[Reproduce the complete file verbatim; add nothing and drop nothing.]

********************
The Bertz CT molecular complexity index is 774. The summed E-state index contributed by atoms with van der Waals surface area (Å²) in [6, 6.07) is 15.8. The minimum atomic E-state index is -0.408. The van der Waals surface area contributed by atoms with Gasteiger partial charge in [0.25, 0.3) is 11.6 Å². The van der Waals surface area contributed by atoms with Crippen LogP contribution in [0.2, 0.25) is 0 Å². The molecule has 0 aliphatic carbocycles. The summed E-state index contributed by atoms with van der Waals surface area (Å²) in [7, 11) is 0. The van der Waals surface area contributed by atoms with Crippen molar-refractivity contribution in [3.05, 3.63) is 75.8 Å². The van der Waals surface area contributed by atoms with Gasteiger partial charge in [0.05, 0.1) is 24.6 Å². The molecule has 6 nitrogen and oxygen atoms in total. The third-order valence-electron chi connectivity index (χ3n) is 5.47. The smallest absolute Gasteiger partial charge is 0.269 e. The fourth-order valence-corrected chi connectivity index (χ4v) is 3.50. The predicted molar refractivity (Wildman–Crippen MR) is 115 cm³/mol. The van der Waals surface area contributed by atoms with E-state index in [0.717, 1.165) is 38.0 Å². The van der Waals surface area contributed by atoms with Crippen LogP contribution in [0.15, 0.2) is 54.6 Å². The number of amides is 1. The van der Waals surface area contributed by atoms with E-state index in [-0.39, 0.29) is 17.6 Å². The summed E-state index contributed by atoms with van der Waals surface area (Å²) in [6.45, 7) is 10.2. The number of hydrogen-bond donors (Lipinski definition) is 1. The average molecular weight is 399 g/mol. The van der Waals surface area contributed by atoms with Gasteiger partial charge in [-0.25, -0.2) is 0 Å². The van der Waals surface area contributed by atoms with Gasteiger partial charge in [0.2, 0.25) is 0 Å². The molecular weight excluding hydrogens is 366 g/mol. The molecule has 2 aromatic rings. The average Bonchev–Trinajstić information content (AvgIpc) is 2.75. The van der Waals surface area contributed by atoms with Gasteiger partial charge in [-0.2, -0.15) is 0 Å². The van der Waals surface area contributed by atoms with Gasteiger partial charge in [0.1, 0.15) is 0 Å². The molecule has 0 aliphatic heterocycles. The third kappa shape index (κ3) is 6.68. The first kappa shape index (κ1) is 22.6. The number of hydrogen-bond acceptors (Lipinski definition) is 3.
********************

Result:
The Bertz CT molecular complexity index is 774. The summed E-state index contributed by atoms with van der Waals surface area (Å²) in [6, 6.07) is 15.8. The minimum atomic E-state index is -0.408. The van der Waals surface area contributed by atoms with Gasteiger partial charge in [0.25, 0.3) is 11.6 Å². The van der Waals surface area contributed by atoms with Crippen LogP contribution in [0.2, 0.25) is 0 Å². The molecule has 0 aliphatic carbocycles. The summed E-state index contributed by atoms with van der Waals surface area (Å²) in [7, 11) is 0. The van der Waals surface area contributed by atoms with Crippen molar-refractivity contribution in [3.05, 3.63) is 75.8 Å². The van der Waals surface area contributed by atoms with Gasteiger partial charge in [0.05, 0.1) is 24.6 Å². The molecule has 6 nitrogen and oxygen atoms in total. The third-order valence-electron chi connectivity index (χ3n) is 5.47. The smallest absolute Gasteiger partial charge is 0.269 e. The fourth-order valence-corrected chi connectivity index (χ4v) is 3.50. The predicted molar refractivity (Wildman–Crippen MR) is 115 cm³/mol. The van der Waals surface area contributed by atoms with E-state index in [0.717, 1.165) is 38.0 Å². The van der Waals surface area contributed by atoms with Crippen LogP contribution in [0.15, 0.2) is 54.6 Å². The number of amides is 1. The van der Waals surface area contributed by atoms with E-state index in [-0.39, 0.29) is 17.6 Å². The summed E-state index contributed by atoms with van der Waals surface area (Å²) in [6.45, 7) is 10.2. The number of hydrogen-bond donors (Lipinski definition) is 1. The average molecular weight is 399 g/mol. The van der Waals surface area contributed by atoms with Gasteiger partial charge in [-0.25, -0.2) is 0 Å². The van der Waals surface area contributed by atoms with Gasteiger partial charge in [0.2, 0.25) is 0 Å². The molecular weight excluding hydrogens is 366 g/mol. The molecule has 2 aromatic rings. The average Bonchev–Trinajstić information content (AvgIpc) is 2.75. The van der Waals surface area contributed by atoms with Gasteiger partial charge in [-0.2, -0.15) is 0 Å². The van der Waals surface area contributed by atoms with Gasteiger partial charge in [0.1, 0.15) is 0 Å². The molecule has 0 aliphatic heterocycles. The third kappa shape index (κ3) is 6.68. The first kappa shape index (κ1) is 22.6. The number of hydrogen-bond acceptors (Lipinski definition) is 3.